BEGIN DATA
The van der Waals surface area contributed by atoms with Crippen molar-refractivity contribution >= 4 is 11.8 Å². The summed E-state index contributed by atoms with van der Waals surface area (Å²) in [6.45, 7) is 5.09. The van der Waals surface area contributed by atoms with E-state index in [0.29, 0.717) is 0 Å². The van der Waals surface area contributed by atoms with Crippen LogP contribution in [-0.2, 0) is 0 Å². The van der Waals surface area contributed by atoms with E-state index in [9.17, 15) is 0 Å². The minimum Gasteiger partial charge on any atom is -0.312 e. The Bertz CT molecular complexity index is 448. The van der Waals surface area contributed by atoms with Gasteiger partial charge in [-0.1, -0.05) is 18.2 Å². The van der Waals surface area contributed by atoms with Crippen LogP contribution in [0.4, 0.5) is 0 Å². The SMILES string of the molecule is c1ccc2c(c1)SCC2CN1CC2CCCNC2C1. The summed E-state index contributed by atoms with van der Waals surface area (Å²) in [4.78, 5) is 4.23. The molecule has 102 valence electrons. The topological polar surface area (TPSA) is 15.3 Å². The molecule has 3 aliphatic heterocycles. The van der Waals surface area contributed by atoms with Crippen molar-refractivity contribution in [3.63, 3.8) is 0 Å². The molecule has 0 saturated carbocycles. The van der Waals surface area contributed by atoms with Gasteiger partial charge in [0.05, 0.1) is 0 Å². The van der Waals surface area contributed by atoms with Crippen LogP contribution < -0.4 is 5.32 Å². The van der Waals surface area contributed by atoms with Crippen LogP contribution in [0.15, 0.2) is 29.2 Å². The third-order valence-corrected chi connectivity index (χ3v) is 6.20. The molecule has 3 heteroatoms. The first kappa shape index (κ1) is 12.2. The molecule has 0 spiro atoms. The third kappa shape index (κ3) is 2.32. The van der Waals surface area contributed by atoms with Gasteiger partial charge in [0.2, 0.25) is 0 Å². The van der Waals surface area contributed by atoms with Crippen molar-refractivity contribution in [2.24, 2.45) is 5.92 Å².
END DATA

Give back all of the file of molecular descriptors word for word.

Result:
The van der Waals surface area contributed by atoms with Crippen molar-refractivity contribution >= 4 is 11.8 Å². The summed E-state index contributed by atoms with van der Waals surface area (Å²) in [6.45, 7) is 5.09. The van der Waals surface area contributed by atoms with E-state index in [0.29, 0.717) is 0 Å². The van der Waals surface area contributed by atoms with Crippen LogP contribution in [-0.2, 0) is 0 Å². The van der Waals surface area contributed by atoms with E-state index in [9.17, 15) is 0 Å². The minimum Gasteiger partial charge on any atom is -0.312 e. The Bertz CT molecular complexity index is 448. The van der Waals surface area contributed by atoms with Gasteiger partial charge in [-0.1, -0.05) is 18.2 Å². The van der Waals surface area contributed by atoms with Crippen LogP contribution in [0.4, 0.5) is 0 Å². The SMILES string of the molecule is c1ccc2c(c1)SCC2CN1CC2CCCNC2C1. The summed E-state index contributed by atoms with van der Waals surface area (Å²) in [4.78, 5) is 4.23. The molecule has 102 valence electrons. The topological polar surface area (TPSA) is 15.3 Å². The molecule has 3 aliphatic heterocycles. The van der Waals surface area contributed by atoms with Crippen molar-refractivity contribution in [3.63, 3.8) is 0 Å². The molecule has 0 saturated carbocycles. The van der Waals surface area contributed by atoms with Gasteiger partial charge in [0.05, 0.1) is 0 Å². The van der Waals surface area contributed by atoms with Crippen LogP contribution < -0.4 is 5.32 Å². The van der Waals surface area contributed by atoms with Crippen LogP contribution in [0.15, 0.2) is 29.2 Å². The third-order valence-corrected chi connectivity index (χ3v) is 6.20. The molecule has 3 heteroatoms. The first kappa shape index (κ1) is 12.2. The molecule has 0 spiro atoms. The third kappa shape index (κ3) is 2.32. The van der Waals surface area contributed by atoms with Gasteiger partial charge in [0.2, 0.25) is 0 Å². The van der Waals surface area contributed by atoms with Crippen molar-refractivity contribution in [2.24, 2.45) is 5.92 Å².